Why RAFM Vendors Must Protest Their Peers

Fundraising for the Risk & Assurance Group (RAG) means I spend plenty of time talking to vendors of revenue assurance and fraud management solutions. I ask them what they want from a conference, but their most common request is something I cannot promise to deliver. Put simply, RAFM vendors keep telling me that they want other RAFM vendors to: shut up, stop selling so aggressively, stop lying, and start behaving themselves.

I take it as a compliment that vendors keep complaining to me about other vendors. They must think I agree with them, and I do. And I am glad they keep telling me how they are angry and frustrated with a minority of their competitors, because it means RAG has the right instincts. None of the volunteers who run RAG are doing it because they want to add another boring sales-a-thon to a calendar of conferences that routinely promise to share the ‘latest trends’ (too often addressed by buying products that have not changed for five years), or to share ‘award winning case studies’ (when the only way to win an award is to spend a fortune on new software).

The credibility of most RAFM conferences is in terminal decline, and rightly so. Not everyone can be buying everything every year. Some of us need to make progress during the years between big purchases, and we might need advice on how to do that, so our bosses will still have some respect for us when it is time to demand more budget for automation. But whilst I enjoy a bitchfest as much as the vendors I talk to, bitching to me about the bad behavior of vendors is almost pointless. I may have achieved almost nothing in my career, but I do feel confident of making one claim: nobody has bitched about RAFM vendors as loudly, or as often, or for as long, as I have. The law of diminishing returns means nothing will be gained by my bitching even more. If you want RAFM vendors to behave themselves, do not just bitch to me about it – you should bitch to everyone about it.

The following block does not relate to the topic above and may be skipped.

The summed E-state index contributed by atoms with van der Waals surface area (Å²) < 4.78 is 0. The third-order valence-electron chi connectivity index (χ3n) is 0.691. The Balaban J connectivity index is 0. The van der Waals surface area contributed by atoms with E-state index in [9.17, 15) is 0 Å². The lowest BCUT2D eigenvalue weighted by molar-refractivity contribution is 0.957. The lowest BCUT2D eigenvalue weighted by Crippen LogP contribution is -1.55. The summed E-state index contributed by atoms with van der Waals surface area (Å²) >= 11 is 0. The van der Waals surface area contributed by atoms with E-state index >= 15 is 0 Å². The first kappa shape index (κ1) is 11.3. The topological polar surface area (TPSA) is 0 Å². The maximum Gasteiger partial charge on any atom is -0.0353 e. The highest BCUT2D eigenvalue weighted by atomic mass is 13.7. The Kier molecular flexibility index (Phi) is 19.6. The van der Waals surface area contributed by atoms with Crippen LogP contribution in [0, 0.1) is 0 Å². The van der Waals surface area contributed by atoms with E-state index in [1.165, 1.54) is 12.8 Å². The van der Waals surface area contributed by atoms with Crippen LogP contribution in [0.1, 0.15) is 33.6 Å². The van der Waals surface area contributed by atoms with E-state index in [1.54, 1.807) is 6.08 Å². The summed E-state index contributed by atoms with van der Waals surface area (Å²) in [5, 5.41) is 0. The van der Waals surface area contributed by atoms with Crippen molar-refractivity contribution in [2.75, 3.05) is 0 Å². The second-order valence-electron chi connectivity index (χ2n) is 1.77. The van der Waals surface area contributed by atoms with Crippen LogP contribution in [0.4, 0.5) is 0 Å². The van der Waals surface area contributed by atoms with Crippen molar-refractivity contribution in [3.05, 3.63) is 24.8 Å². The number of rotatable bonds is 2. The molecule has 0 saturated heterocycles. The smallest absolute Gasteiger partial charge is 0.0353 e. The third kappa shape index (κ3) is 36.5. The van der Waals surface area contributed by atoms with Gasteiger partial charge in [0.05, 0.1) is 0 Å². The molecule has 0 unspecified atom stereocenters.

As counter-intuitive as it may seem, vendors need to take the lead with demanding high ethical standards from each other. They have more resources and more reasons to challenge the scumbags that drag them all down. Vendors should do it because it will boost their long-term profits, whilst I only do it for short-lived fun.

We all know which vendors are rotten. But we also know it is inconvenient to be the individual who takes a stand. It is inconvenient to be the individual who blows the whistle. It is inconvenient to be the individual fighting for necessary change when others prefer to sit back and to reap the rewards at no cost nor risk to themselves. So we need to stop working as individuals and start working collectively. And by ‘collectively’, I mean the good guys need to cooperate to impose standards on those who would otherwise refuse to cooperate.

You do not have to work in RAFM to understand the potential consequences when everybody waits for somebody else to tackle a problem. The fall from grace of a certain Hollywood producer illustrates that change may be sudden, but the worst people will get away with the most disgusting behavior for decades if nobody is willing to denounce them.

I sympathize when a vendor complains that a rival gave a presentation which was too focused on sales. But I cannot throw a speaker off the stage when they test the boundaries of what is allowed. The most RAG can do is to give feedback to the speaker’s boss, and to deny speaking opportunities to individuals and businesses that overstep the mark by too much, and too often. But that also means gifting revenues to rival conference organizers, who also compete aggressively for telcos to attend their events. That means high standards must come at a price, not just for RAG, but also for the sponsors of RAG.

For similar reasons it is not possible for RAG to stop vendors dragging telcos out of an auditorium, effectively reducing the audience for other speakers. We can curb that kind of behavior by giving warnings, and by ultimately barring the worst offenders from future events. But you do not need to be an official representative of RAG to tell somebody off. Vendors should be prepared to challenge other vendors. If they do so, they will make it easier for RAG to stop the selfishness that undermines our events. For every vendor we punish, we need several more vendors that are on our side, upholding the standards they expect others to comply with.